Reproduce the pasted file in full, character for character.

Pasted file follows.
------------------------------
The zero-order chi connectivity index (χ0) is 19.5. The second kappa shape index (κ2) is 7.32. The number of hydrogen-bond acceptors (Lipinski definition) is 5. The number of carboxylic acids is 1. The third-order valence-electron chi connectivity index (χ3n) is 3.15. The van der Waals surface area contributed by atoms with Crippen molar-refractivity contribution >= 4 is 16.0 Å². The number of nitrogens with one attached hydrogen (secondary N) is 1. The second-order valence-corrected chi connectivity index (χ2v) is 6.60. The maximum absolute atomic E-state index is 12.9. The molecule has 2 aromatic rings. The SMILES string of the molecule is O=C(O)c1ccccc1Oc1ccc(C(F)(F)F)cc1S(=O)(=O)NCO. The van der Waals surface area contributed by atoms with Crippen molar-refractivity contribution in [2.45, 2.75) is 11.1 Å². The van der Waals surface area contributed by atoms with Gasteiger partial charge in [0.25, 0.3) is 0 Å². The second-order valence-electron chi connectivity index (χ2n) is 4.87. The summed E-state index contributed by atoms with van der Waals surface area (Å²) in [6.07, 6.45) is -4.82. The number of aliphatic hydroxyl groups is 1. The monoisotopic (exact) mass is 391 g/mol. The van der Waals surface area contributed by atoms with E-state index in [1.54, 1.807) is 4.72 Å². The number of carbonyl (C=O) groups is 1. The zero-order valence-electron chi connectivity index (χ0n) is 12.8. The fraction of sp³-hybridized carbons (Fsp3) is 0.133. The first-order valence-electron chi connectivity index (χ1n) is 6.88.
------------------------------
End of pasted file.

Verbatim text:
The zero-order chi connectivity index (χ0) is 19.5. The second kappa shape index (κ2) is 7.32. The number of hydrogen-bond acceptors (Lipinski definition) is 5. The number of carboxylic acids is 1. The third-order valence-electron chi connectivity index (χ3n) is 3.15. The van der Waals surface area contributed by atoms with Crippen molar-refractivity contribution >= 4 is 16.0 Å². The number of nitrogens with one attached hydrogen (secondary N) is 1. The second-order valence-corrected chi connectivity index (χ2v) is 6.60. The maximum absolute atomic E-state index is 12.9. The molecule has 2 aromatic rings. The SMILES string of the molecule is O=C(O)c1ccccc1Oc1ccc(C(F)(F)F)cc1S(=O)(=O)NCO. The van der Waals surface area contributed by atoms with Crippen molar-refractivity contribution in [2.45, 2.75) is 11.1 Å². The van der Waals surface area contributed by atoms with Gasteiger partial charge in [0.25, 0.3) is 0 Å². The second-order valence-electron chi connectivity index (χ2n) is 4.87. The summed E-state index contributed by atoms with van der Waals surface area (Å²) in [6.07, 6.45) is -4.82. The number of aliphatic hydroxyl groups is 1. The monoisotopic (exact) mass is 391 g/mol. The van der Waals surface area contributed by atoms with E-state index in [1.54, 1.807) is 4.72 Å². The number of carbonyl (C=O) groups is 1. The zero-order valence-electron chi connectivity index (χ0n) is 12.8. The fraction of sp³-hybridized carbons (Fsp3) is 0.133. The first-order valence-electron chi connectivity index (χ1n) is 6.88.